Figure 2. The average mass of Raphanus sativus shoots and roots in different macronutrient deficient solutions (minus nitrogen, minus phosphorous, minus potassium, and minus magnesium) along with a control (complete nutrient solution) within a 4-week period. Error bars show calculated standard error.

Qualitative data were recorded on Table 1. Observations related to size, color, and appearance was noted based on the individual treatment. Most treatments did not experience and abnormalities till the 3rd week compared to the other weeks.

 

Week 1

Week 2

Week 3

Week 4

Complete

1A: Baby dead leaf

1B super tiny

2B: Healthy, no abnormalities

2A: roots sticking up

2A:bent stem

2B, 1A: Healthy, no abnormalities.

A1: one cotyledon leaf curled

1A, 1B: Small leaves, reduced amount, green.

2A, 2B: Large leaves, green, healthy, no abnormalities

Minus Nitrogen

All plants healthy and no abnormities

No Change

All plants exhibit reddening around the veins

All plants exhibit reddening of entire leaves.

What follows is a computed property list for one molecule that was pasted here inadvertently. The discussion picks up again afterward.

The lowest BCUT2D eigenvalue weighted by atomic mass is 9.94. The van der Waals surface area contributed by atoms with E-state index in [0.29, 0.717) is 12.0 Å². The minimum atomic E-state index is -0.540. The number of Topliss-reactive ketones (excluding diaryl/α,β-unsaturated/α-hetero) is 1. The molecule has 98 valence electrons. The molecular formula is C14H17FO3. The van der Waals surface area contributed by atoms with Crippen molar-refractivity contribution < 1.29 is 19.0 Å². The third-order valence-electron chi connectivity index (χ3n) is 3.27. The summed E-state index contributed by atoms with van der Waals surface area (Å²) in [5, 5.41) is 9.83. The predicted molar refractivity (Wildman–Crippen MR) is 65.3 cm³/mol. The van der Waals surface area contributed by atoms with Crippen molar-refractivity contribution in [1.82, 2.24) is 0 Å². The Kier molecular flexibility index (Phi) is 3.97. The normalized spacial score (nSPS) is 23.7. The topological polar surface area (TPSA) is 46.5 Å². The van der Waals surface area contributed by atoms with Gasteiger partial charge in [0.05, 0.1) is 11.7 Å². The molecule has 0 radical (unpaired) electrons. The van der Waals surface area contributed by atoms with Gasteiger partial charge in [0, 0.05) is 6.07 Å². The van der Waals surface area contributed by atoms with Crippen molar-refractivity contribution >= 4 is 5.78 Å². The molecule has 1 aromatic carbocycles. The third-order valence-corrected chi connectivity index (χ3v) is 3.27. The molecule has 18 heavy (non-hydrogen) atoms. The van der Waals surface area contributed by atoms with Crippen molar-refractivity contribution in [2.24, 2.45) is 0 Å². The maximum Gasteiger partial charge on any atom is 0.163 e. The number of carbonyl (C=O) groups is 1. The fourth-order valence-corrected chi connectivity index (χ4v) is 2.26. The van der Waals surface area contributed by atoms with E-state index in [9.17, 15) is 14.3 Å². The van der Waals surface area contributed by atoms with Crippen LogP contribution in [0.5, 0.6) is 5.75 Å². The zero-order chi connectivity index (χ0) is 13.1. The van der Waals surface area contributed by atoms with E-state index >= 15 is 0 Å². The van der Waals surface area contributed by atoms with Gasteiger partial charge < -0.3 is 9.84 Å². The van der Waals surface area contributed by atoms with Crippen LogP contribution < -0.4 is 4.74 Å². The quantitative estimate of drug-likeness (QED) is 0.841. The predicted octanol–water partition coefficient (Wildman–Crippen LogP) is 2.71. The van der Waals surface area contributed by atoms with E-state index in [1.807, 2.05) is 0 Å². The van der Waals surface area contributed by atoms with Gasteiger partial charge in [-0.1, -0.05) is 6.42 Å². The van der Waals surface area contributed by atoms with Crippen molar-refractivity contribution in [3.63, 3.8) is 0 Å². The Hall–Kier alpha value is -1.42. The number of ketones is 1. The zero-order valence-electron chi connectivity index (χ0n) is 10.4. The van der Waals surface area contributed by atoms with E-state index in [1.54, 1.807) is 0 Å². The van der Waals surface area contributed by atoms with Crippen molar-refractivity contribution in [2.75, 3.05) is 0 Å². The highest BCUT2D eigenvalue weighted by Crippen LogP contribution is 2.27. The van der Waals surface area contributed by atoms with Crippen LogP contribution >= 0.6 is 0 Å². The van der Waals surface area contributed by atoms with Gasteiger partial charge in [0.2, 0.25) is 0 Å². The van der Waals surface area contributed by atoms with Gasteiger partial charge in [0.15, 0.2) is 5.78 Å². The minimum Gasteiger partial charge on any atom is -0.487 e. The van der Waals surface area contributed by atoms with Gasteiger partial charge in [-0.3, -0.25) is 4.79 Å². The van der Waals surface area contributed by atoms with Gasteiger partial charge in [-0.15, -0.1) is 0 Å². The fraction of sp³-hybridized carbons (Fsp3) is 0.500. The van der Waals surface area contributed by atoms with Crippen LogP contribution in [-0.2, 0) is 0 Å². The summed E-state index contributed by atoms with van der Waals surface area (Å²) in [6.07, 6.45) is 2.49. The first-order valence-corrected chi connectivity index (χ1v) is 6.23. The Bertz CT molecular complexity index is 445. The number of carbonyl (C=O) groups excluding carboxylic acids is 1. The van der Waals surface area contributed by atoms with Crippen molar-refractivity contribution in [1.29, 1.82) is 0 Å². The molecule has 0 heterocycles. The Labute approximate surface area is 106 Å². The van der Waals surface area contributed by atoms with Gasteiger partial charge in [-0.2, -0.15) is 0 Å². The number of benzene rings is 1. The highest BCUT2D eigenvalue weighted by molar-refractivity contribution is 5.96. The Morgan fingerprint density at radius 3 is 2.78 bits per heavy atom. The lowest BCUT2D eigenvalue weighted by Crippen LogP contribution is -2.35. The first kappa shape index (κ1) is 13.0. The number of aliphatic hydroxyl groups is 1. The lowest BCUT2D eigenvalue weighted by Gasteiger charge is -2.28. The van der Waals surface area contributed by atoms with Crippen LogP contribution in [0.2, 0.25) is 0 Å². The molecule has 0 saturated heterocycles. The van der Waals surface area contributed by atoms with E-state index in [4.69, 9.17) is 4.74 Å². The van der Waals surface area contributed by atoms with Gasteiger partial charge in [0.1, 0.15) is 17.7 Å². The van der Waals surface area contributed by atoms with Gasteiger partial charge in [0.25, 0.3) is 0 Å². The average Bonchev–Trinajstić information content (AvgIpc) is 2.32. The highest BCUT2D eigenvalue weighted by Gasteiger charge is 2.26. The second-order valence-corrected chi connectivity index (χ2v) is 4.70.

Minus Potassium

All plants healthy and no abnormities

No change

No change

All plants show dead leaves and red leaves

Minus Phosphorous

All plants healthy and no abnormities

All plants exhibit dark leaves and leaf growth

1A 1B: small green leaves

2A 2B: leaves reddening

All plants small with reddening

Minus Magnesium

1A: one leaf darker

1B: Healthy

2A: Tall and healthy

2B: Short healthy

No change

No change

No change.

Table 1. Observations of Raphanus sativus plants watered in different macronutrient deficient solutions (minus nitrogen, minus phosphorous, minus potassium, and minus magnesium) along with a control (complete solution) within a 4-week period.

Discussion

Our hypothesis was supported when it comes to MgT was very much wrong and inaccurate with the data that is present. Our prediction of NT did experience what we predicted, in the sense of total mass of the Raphanus sativus (Figure 1). But the plant did not have a very high ratio to growth compared to the other treatments in this experiment. Our results show that nitrogen is one of the essential macronutrients with respect to growth and development. PT experienced a greater growth than expected even with the high range of standard error, which would implicate that it was not an essential element or macronutrient, but with it relative standard error conclusions cannot be made with certain data when compared to CMT . KT seem to experience stunted growth, this shows that it too is an essential element to plant growth (Figure 1). MgT did not experience stunted growth when compared to KT and CMT but had deformities in the leaf organs.